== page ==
Steven Jr.

    One of the greatest joys of reading a novel series is watching both the characters and the author mature and hit their stride. Stephen England's SHADOW WARRIORS series started with a bang with PANDORA'S GRAVE, a complex tale of tactical espionage and political intrigue, all while delivering well-researched information about Iran and jihadists. DAY OF RECKONING was a step above and beyond PANDORA'S GRAVE, upping the ante on intrigue, delving into topical discussions on the release of Guantanmo deta One of the greatest joys of reading a novel series is watching both the characters and the author mature and hit their stride. Stephen England's SHADOW WARRIORS series started with a bang with PANDORA'S GRAVE, a complex tale of tactical espionage and political intrigue, all while delivering well-researched information about Iran and jihadists. DAY OF RECKONING was a step above and beyond PANDORA'S GRAVE, upping the ante on intrigue, delving into topical discussions on the release of Guantanmo detainees, and bringing added depth to the Harry Nichols character with his romance with Carol Chambers, an analyst and estranged daughter of CIA Director David Lay. England built up the possibility of a happy ending throughout the book, then pulled the rug from beneath Nichols by having the main antagonist, Tarik Abdul Muhammad, murder Chambers during a terrorist attack, then have Nichols canned from his job as a paramilitary officer. Three years later, England finally brings us EMBRACE THE FIRE. It was well worth the wait. Given England's audience is pretty politically conservative, he takes a risk with EMBRACE THE FIRE by introducing publisher Arthur Colville and his flunky, former 22nd SAS operator Conor Hale, the leaders of a Britain First-type white identity political group dedicated to purging Muslims from British soil. Colville and Conor collude with Tarik Abdul Muhammad to plunge Britain head-first into a race war. This plot is entwined with Nichols's thirst for revenge, working off the reservation to kill Tarik; Thomas Parker liaising with MI-5 to hunt Tarik; Nichol's handler seduction of his friend's widow, Mehreen Crawford; and an overarching series subplot involving Senator Roy Coftey and his attempts to stop the new presidential administration from dismantling the intelligence community. The gamble, in my opinion, paid off in spades, and was released in a timely fashion where one of the major political candidates in the US elections harbors similar political beliefs to Colville. He does it in a way that does not come off as preachy, and yet, manages to warn of the dangers of ultra-nationalism and race-identity politics as dangers that rival those of jihadism. Another point of remark would be the shift in the Nichols character. He is darker, more morose, more deceptive, willing to manipulate people due to the tunnel vision he has to kill Tarik. England delves into the complexities of being a case officer, and we see the worst aspects of it in Nichols's interactions with Mehreen Crawford and former IRA terrorist/CIA asset/current weapons dealer Stephen Flaharty. All of the above shows that England has matured as a writer. He has truly hit his stride in EMBRACE THE FIRE and I predict that he will only get better from here. The book sets the stage for the next entry in the series. I can only hope that we do not have to wait three years for it, but if we must, I have no doubt that it will be worth the wait.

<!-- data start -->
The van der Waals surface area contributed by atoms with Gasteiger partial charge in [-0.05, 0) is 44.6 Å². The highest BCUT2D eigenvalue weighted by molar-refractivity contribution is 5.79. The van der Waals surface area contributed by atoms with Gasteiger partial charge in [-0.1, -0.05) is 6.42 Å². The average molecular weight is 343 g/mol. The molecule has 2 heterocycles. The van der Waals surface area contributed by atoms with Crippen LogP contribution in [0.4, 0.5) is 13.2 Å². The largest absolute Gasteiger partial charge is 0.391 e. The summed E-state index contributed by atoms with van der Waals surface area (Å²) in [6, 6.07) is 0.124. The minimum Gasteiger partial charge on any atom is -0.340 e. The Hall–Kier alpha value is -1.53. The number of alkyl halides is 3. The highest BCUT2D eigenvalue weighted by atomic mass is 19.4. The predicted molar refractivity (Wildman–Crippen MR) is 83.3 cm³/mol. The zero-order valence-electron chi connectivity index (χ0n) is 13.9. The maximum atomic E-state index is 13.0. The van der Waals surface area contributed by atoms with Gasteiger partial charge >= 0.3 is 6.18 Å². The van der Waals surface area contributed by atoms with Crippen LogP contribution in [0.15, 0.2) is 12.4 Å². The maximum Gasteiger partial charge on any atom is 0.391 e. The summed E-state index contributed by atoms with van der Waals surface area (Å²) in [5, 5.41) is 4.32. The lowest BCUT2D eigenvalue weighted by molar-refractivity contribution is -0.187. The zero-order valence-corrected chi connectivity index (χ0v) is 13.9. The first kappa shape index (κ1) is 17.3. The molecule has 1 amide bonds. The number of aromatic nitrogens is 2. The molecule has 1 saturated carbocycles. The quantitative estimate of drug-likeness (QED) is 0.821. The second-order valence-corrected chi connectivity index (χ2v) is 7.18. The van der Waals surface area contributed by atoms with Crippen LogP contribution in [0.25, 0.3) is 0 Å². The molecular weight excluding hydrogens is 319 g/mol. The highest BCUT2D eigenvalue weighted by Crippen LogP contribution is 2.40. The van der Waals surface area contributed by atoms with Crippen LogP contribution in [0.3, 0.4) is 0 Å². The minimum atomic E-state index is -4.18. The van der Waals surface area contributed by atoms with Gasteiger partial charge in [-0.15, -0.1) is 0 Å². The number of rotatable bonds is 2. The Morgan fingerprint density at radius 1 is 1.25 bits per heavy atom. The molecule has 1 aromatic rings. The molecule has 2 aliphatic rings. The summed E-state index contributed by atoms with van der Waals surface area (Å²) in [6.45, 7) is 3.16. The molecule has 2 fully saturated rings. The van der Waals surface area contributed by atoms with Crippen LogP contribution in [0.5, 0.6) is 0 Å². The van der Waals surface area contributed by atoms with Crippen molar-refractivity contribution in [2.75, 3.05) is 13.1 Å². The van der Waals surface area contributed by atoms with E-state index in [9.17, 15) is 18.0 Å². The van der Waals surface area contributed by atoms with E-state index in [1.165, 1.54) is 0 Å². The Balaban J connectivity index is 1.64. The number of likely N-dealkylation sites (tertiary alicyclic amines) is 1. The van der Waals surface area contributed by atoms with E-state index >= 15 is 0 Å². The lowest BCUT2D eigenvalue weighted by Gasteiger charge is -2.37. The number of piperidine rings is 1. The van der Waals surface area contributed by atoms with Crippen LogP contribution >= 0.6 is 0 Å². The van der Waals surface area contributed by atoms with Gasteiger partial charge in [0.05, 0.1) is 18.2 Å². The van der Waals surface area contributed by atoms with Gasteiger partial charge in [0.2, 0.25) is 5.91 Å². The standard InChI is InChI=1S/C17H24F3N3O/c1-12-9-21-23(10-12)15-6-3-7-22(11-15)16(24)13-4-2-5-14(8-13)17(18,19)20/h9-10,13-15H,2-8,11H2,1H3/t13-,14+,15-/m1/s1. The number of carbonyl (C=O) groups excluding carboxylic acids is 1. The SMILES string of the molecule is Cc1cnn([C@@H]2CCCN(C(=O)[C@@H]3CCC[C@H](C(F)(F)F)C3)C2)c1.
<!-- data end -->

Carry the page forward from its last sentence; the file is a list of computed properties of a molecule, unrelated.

3. 4 out of 5

    Benjamin Thomas